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The Edict of Milan and Us [blog]


Edict of Milan is a name of  a proclamation that permanently established religious toleration for Christianity within the Roman Empire. It was the result of a political agreement made in Milan between the Roman emperors Constantine I and Licinius in February 313. The proclamation granted all persons freedom to worship whatever deity they pleased, assured Christians of legal rights (including the right to organize churches), and directed the prompt return to Christians of confiscated property.

359492_nis-beta-2_fToday, on 6 October 2013, there will be a central ceremony in Niš, Serbia, of this great anniversary. Niš is a city where Constantine the Great was born around 280 A.D, roughly four centuries before the Slavs came from the north-east and settled at the Balkan peninsula. Great leaders of the Orthodox churches are there: the Russian patriarch, the Ecumenical patriarch, the Serbian patriarch and a number of metropolitans from various lands and countries. The Catholic church is represented by the Milan archbishop Scala, Belgrade archbishop Hocevar and also a number of bishops and monsignors from neighboring countries. There seems to be great declarations of Christian unity.

Even the citizens of Niš organized last night a candle vigil. Five thousand of them created a human cross. Great symbolism in the days when more than 50 countries in this world still persecute Christians for their beliefs, forbid conversions and arrest and jail their leaders. This world seems to need another proclamation from its political leaders, but we will never see it again.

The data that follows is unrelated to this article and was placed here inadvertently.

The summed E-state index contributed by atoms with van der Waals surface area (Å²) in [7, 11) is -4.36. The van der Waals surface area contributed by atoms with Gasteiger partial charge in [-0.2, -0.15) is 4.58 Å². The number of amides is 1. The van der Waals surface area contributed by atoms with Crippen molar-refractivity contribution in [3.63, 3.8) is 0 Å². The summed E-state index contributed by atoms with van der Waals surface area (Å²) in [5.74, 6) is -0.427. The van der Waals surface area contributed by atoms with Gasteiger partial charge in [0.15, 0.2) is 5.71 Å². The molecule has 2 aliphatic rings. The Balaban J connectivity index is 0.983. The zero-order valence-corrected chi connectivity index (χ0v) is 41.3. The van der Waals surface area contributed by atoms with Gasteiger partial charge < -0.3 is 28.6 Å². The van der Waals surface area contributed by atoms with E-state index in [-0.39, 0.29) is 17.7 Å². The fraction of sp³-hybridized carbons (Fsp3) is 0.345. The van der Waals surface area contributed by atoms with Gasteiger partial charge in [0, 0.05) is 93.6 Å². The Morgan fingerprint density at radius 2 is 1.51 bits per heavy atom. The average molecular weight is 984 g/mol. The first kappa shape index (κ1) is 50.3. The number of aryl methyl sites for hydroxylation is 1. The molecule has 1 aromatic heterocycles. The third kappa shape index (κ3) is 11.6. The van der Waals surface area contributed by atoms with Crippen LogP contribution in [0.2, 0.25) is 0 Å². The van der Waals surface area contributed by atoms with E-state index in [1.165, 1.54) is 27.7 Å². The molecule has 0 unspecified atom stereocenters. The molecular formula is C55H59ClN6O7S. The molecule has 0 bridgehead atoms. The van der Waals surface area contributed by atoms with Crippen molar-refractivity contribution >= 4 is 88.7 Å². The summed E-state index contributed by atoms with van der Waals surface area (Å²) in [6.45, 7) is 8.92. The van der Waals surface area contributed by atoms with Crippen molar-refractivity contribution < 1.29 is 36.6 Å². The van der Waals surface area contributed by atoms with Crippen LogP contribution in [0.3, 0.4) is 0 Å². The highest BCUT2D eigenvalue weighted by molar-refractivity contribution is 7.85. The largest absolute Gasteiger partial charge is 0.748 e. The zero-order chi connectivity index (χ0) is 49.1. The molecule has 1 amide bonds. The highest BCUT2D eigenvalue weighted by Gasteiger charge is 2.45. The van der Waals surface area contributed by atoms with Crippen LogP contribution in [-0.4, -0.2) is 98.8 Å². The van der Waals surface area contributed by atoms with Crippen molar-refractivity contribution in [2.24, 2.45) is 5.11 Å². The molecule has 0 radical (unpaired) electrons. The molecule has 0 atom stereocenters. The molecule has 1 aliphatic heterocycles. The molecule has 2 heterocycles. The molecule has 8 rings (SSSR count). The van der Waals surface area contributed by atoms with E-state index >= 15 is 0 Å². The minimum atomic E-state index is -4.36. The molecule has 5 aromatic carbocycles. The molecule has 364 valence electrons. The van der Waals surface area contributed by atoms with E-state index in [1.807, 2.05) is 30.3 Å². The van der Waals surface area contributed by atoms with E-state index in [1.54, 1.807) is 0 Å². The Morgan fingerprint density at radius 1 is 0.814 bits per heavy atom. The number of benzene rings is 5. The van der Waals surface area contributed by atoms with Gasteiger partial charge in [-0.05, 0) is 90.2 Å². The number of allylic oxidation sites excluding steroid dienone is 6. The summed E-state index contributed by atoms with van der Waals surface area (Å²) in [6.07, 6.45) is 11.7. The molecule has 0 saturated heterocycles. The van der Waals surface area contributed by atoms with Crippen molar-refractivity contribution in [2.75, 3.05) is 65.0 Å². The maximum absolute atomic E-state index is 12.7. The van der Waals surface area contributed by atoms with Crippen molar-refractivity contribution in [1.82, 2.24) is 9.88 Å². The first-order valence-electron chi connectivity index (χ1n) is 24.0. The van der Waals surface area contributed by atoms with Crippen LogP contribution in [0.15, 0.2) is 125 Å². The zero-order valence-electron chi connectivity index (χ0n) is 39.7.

What is also noticeable here, that there are no representatives of the protestant churches, or evangelicals. Apparently, they did not exist in the days of Constantine the great. But the same could be argued for the Orthodox and Catholics, right? And what we will do about constantinism?359494_nis-beta-1_f

Constantine’s achievement was greatest in social and cultural history. It was the development of a Christianized imperial governing class that entrenched the privileged position of Christianity. Encyclopedia Britannica states that it was: „this movement of fashion, rather than the enforcement of any program of legislation, that was the basis of the Christianization of the Roman Empire. Emerging from it in the course of the 4th century were two developments that contributed fundamentally to the nature of Byzantine and Western medieval culture: the growth of a specifically Christian, biblical culture that took its place beside the traditional Classical culture of the upper classes; and the extension of new forms of religious patronage between the secular governing classes and bishops, Christian intellectuals and holy men. Constantine left much for his successors to do, but it was his personal choice made in 312 that determined the emergence of the Roman Empire as a Christian state“.

2 thoughts on “The Edict of Milan and Us [blog]

  1. I didn’t know about this history. Very good reminder to consider and compare to today’s events. The USA is moving in the opposite direction, however The Lord is building his church and Kingdom.

    • Thank you Daniel. For just a bit more on Constantinism:

      “Constantinism” is a term in theology and refers to the ecclesiology created as a result of the conversion of Constantine to Christianity. Christianity had previously been a radical, counter-cultural movement. The larger pagan society/state had been hostile to Christianity and its values. With the conversion of Constantine, Christians were expected to support the values of the broader society and the goals of the state in exchange for Imperial protection and patronage. This ‘Constantinian’ condition of the church continued throughout most of Western history and also very notably in Eastern Europe, during which one was thought to be a Christian simply by being born within an officially Christian society.

      Constantinism has greatly led the church astray be diluting the power of the gospel message by making a nominal Christianity possible and prolific. Christianity was triumphant — in a way — by the conversion of Constantine, but perhaps not in a way that really mattered.

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